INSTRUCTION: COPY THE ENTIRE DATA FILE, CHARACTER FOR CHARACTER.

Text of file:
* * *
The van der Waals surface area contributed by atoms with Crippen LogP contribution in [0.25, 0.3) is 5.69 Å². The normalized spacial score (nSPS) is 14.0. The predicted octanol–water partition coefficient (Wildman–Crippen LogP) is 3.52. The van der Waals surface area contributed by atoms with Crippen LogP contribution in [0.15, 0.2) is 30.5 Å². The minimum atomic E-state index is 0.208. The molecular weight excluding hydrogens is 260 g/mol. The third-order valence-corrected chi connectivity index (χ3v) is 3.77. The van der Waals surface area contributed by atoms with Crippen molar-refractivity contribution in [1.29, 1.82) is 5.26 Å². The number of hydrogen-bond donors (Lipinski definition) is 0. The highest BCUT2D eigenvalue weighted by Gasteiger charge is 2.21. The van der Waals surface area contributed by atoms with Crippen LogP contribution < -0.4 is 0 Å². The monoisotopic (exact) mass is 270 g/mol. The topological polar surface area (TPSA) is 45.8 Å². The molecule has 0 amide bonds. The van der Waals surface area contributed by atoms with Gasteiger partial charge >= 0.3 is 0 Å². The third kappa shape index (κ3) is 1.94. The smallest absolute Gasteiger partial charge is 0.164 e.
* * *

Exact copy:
The van der Waals surface area contributed by atoms with Crippen LogP contribution in [0.25, 0.3) is 5.69 Å². The normalized spacial score (nSPS) is 14.0. The predicted octanol–water partition coefficient (Wildman–Crippen LogP) is 3.52. The van der Waals surface area contributed by atoms with Crippen LogP contribution in [0.15, 0.2) is 30.5 Å². The minimum atomic E-state index is 0.208. The molecular weight excluding hydrogens is 260 g/mol. The third-order valence-corrected chi connectivity index (χ3v) is 3.77. The van der Waals surface area contributed by atoms with Crippen molar-refractivity contribution in [1.29, 1.82) is 5.26 Å². The number of hydrogen-bond donors (Lipinski definition) is 0. The highest BCUT2D eigenvalue weighted by Gasteiger charge is 2.21. The van der Waals surface area contributed by atoms with Crippen LogP contribution < -0.4 is 0 Å². The monoisotopic (exact) mass is 270 g/mol. The topological polar surface area (TPSA) is 45.8 Å². The molecule has 0 amide bonds. The van der Waals surface area contributed by atoms with Gasteiger partial charge >= 0.3 is 0 Å². The third kappa shape index (κ3) is 1.94. The smallest absolute Gasteiger partial charge is 0.164 e.